long sum = 0;
        sum += local_read(&per_cpu(counters, cpu));

If you want to use a remote local_read to synchronize access to a resource between CPUs, explicit smp_wmb() and smp_rmb() memory barriers must be used respectively on the writer and the reader CPUs. It would be the case if you use the local_t variable as a counter of bytes written in a buffer: there should be a smp_wmb() between the buffer write and the counter increment and also a smp_rmb() between the counter read and the buffer read.

Here is a sample module which implements a basic per cpu counter using local.h:

/* test-local.c
 * Sample module for local.h usage.

#include <asm/local.h>
#include <linux/module.h>
#include <linux/timer.h>

static DEFINE_PER_CPU(local_t, counters) = LOCAL_INIT(0);

static struct timer_list test_timer;

/* IPI called on each CPU. */
static void test_each(void *info)
        /* Increment the counter from a non preemptible context */
        printk("Increment on cpu %d\n", smp_processor_id());

        /* This is what incrementing the variable would look like within a
         * preemptible context (it disables preemption) :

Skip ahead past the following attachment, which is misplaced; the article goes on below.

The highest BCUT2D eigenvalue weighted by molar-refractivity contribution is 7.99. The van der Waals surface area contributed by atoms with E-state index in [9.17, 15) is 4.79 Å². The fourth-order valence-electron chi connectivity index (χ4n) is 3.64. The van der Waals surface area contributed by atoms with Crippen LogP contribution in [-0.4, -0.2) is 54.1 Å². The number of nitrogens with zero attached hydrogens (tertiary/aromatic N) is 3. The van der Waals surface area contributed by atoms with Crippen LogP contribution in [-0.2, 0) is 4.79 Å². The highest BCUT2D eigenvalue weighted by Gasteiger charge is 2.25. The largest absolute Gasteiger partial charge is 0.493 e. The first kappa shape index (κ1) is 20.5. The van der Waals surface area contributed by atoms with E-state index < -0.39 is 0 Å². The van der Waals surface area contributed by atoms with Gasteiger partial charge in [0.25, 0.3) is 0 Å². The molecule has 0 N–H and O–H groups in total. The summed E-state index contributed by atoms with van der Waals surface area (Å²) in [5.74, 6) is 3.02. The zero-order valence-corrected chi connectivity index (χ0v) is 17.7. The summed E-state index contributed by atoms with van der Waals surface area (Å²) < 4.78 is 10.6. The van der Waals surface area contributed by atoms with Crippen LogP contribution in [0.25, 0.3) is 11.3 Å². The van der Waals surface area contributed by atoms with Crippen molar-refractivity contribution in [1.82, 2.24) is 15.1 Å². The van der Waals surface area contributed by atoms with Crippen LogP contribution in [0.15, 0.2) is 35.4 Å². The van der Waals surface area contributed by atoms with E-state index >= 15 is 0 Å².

* local_inc(&get_cpu_var(counters));
         * put_cpu_var(counters);

static void do_test_timer(unsigned long data)
        int cpu;

        /* Increment the counters */
        on_each_cpu(test_each, NULL, 1);
        /* Read all the counters */
        printk("Counters read from CPU %d\n", smp_processor_id());
        for_each_online_cpu(cpu) {
                printk("Read : CPU %d, count %ld\n", cpu,
                        local_read(&per_cpu(counters, cpu)));
        mod_timer(&test_timer, jiffies + 1000);

static int __init test_init(void)
        /* initialize the timer that will increment the counter */
        timer_setup(&test_timer, do_test_timer, 0);
        mod_timer(&test_timer, jiffies + 1);

        return 0;

static void __exit test_exit(void)


MODULE_AUTHOR("Mathieu Desnoyers");